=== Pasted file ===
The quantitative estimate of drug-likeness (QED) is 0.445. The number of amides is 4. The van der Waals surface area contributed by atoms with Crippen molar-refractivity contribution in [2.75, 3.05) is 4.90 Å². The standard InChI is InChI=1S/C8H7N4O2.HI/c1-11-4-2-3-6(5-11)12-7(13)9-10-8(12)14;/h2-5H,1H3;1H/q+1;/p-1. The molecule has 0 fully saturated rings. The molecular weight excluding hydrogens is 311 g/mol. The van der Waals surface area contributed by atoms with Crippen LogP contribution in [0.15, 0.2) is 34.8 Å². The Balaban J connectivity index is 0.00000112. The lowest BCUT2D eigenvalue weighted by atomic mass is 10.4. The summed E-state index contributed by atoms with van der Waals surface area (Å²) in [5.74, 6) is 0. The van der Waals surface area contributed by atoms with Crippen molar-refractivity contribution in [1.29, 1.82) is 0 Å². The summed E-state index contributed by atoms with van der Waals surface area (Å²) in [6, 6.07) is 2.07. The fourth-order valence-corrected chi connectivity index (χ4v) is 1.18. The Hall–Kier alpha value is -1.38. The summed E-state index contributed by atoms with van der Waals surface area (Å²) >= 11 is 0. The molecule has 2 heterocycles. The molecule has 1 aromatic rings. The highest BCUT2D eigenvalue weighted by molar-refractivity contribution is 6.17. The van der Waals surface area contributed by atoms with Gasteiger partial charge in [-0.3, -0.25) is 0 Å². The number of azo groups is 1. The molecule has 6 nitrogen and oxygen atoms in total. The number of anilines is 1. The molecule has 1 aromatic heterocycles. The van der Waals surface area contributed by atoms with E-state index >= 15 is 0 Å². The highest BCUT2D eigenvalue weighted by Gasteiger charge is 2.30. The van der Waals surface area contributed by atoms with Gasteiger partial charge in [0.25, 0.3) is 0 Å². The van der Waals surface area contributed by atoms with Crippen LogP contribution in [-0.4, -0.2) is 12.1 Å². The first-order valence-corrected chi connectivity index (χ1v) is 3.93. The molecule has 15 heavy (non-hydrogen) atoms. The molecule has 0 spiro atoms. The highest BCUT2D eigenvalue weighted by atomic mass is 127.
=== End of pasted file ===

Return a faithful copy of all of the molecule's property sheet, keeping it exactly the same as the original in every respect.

The quantitative estimate of drug-likeness (QED) is 0.445. The number of amides is 4. The van der Waals surface area contributed by atoms with Crippen molar-refractivity contribution in [2.75, 3.05) is 4.90 Å². The standard InChI is InChI=1S/C8H7N4O2.HI/c1-11-4-2-3-6(5-11)12-7(13)9-10-8(12)14;/h2-5H,1H3;1H/q+1;/p-1. The molecule has 0 fully saturated rings. The molecular weight excluding hydrogens is 311 g/mol. The van der Waals surface area contributed by atoms with Crippen LogP contribution in [0.15, 0.2) is 34.8 Å². The Balaban J connectivity index is 0.00000112. The lowest BCUT2D eigenvalue weighted by atomic mass is 10.4. The summed E-state index contributed by atoms with van der Waals surface area (Å²) in [5.74, 6) is 0. The van der Waals surface area contributed by atoms with Crippen molar-refractivity contribution in [1.29, 1.82) is 0 Å². The summed E-state index contributed by atoms with van der Waals surface area (Å²) in [6, 6.07) is 2.07. The fourth-order valence-corrected chi connectivity index (χ4v) is 1.18. The Hall–Kier alpha value is -1.38. The summed E-state index contributed by atoms with van der Waals surface area (Å²) >= 11 is 0. The molecule has 2 heterocycles. The molecule has 1 aromatic rings. The highest BCUT2D eigenvalue weighted by molar-refractivity contribution is 6.17. The van der Waals surface area contributed by atoms with Gasteiger partial charge in [-0.3, -0.25) is 0 Å². The number of azo groups is 1. The molecule has 6 nitrogen and oxygen atoms in total. The number of anilines is 1. The molecule has 1 aromatic heterocycles. The van der Waals surface area contributed by atoms with E-state index >= 15 is 0 Å². The highest BCUT2D eigenvalue weighted by Gasteiger charge is 2.30. The van der Waals surface area contributed by atoms with Gasteiger partial charge in [0.25, 0.3) is 0 Å². The van der Waals surface area contributed by atoms with Crippen LogP contribution in [-0.4, -0.2) is 12.1 Å². The first-order valence-corrected chi connectivity index (χ1v) is 3.93. The molecule has 15 heavy (non-hydrogen) atoms. The molecule has 0 spiro atoms. The highest BCUT2D eigenvalue weighted by atomic mass is 127.